July 15, 2020
ICYMI: Superintendent Linda A. Lacewell & Commissioner Michael R. Schmidt's Op-Ed in New York Daily News: A modern tax filing system is long overdue
Millions of Americans are filing their income tax returns this week against a troubling backdrop.
One of the nation’s leading tax preparation companies recently announced its intention to pull out of the Free File Alliance, which provides tax software at no cost to low-income families. The decision by H&R Block is disappointing and revealing — as it exposes a problem in tax administration today.
Why should citizens feel compelled to pay hundreds and sometimes thousands of dollars to private companies to prepare their tax returns? Why can’t there be a simple and free way for people to file their federal and state tax returns online?
Some background: The vast majority of taxpayers — 90% nationwide — either pay for a professional tax preparer or buy do-it-yourself tax software. The result is a $7.4 billion tax preparation industry built largely on fees charged to low- and middle-income Americans. These costs are a hidden tax on working families.
When it was established in 2002, the Free File Alliance promised a measure of relief. Under the program, tax preparation companies agreed to provide free tax filing software to individuals making below a certain income level. (The current threshold is $69,000.) In exchange, the IRS and state tax agencies pledged not to create their own free file products. If they served low- and middle-income taxpayers free of charge, the theory went, tax preparation companies would not face “competition” from government.
Unfortunately, the subsequent years revealed a large gap between theory and practice. In 2019, only 2.5 million of the 100 million eligible taxpayers took advantage of offerings from the Free File Alliance. Why such low participation? There’s no strategy for notifying taxpayers of their eligibility, nor has the IRS marketed the program since 2014. In addition, reports in ProPublica exposed attempts by tax preparation companies to actually suppress participation, prompting Governor Cuomo to call on our agencies to investigate industry practices.
The New York State Department of Financial Services’ investigation found that during last year’s tax season, five leading tax preparation companies that provide software to the Free File program deliberately edited the code of their landing pages to hide those pages from search engine results.
To counter these efforts to suppress program participation, as well as years of underinvestment in promotion by the IRS, the New York State Department of Taxation and Finance launched an aggressive marketing campaign that increased utilization of Free File by 40% and saved New Yorkers an estimated $44 million in tax preparation fees this year.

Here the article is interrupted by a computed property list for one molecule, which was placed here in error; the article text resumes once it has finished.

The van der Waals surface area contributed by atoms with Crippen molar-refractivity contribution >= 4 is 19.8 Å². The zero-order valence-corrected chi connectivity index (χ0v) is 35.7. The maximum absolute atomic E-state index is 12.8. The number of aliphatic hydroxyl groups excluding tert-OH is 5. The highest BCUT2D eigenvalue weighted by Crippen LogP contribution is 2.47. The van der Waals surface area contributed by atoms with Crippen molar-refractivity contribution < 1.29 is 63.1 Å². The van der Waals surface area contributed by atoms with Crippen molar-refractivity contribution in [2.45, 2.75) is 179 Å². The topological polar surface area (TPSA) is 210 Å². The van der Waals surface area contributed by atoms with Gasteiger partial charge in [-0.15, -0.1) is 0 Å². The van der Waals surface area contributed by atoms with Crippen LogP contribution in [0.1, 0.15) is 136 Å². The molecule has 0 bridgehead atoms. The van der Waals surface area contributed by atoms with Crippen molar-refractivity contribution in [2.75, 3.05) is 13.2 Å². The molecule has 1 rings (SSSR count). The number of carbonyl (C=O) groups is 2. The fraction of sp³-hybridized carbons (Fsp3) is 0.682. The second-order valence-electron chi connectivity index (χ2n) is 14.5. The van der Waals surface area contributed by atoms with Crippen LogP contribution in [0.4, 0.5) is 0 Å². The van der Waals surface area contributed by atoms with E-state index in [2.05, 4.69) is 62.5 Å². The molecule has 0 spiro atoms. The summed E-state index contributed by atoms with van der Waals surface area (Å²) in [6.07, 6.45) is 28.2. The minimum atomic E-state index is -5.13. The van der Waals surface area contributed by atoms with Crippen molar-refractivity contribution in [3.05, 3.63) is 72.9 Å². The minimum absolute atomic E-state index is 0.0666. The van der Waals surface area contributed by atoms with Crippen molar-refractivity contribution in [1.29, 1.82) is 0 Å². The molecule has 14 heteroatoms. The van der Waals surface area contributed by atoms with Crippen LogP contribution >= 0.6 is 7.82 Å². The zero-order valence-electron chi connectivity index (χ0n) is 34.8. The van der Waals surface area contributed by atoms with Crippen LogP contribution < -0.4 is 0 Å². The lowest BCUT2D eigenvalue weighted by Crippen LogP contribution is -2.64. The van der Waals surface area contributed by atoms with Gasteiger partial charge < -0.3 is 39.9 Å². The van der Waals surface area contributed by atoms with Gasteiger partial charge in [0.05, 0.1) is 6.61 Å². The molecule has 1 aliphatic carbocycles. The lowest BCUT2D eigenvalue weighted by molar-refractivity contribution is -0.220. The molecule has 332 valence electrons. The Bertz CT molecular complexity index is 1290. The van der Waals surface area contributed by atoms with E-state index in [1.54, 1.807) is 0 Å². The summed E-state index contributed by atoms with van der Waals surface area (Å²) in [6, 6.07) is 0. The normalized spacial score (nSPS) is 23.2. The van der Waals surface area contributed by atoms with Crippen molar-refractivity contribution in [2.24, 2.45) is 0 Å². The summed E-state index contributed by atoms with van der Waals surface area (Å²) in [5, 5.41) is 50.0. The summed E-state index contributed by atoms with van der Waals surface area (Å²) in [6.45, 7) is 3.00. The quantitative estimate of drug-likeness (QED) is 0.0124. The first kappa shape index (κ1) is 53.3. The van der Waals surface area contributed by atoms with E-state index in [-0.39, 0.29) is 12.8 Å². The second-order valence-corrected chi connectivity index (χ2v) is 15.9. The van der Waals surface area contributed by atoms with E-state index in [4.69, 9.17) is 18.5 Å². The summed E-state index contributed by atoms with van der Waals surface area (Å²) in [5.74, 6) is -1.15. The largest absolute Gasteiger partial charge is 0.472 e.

Against this backdrop, H&R Block’s decision to leave the Free File Alliance is indeed troubling. While the program has underperformed relative to its potential, it still serves millions of taxpayers every year, including hundreds of thousands of New Yorkers. More than 30% of these New Yorkers currently use H&R Block to access Free File. With H&R Block’s departure after this year’s tax filing season, many of these taxpayers are likely to leave the program and will incur significant costs.
The H&R Block action highlights the precariousness of a system that relies on the voluntary participation of private industry to provide free tax filing options to low- and middle-income taxpayers.
To address this situation, we urge the IRS to aggressively market the Free File program. We also urge the IRS to consider a broader solution — the public option. The IRS should develop its own free tax-filing program. States could then integrate with this new federal product, allowing taxpayers to file both their state and federal taxes online for free. The program could be geared towards the kinds of simple, straightforward returns most common among low- and middle-income taxpayers. The IRS and state tax agencies could even use the information they have on hand to pre-populate returns for taxpayers who opt in.
Fortunately, there are indications that the federal government is open to change. Last year, a bipartisan effort in Congress pushed back against industry lobbyists and preserved the IRS’ ability to develop its own online income tax-filing program. And, last month, IRS Commissioner Charles Rettig testified that he was open to the development of such a program for certain tax filers.
In the past, momentum for change has always dissipated. We must not let that happen this time. Free tax filing should not depend on the beneficence of private companies whose primary goal is maximizing shareholder profits. An integrated federal-state free tax filing system is the right path forward.
Schmidt is the commissioner of the New York State Department of Taxation and Finance. Lacewell is the superintendent of the New York State Department of Financial Services.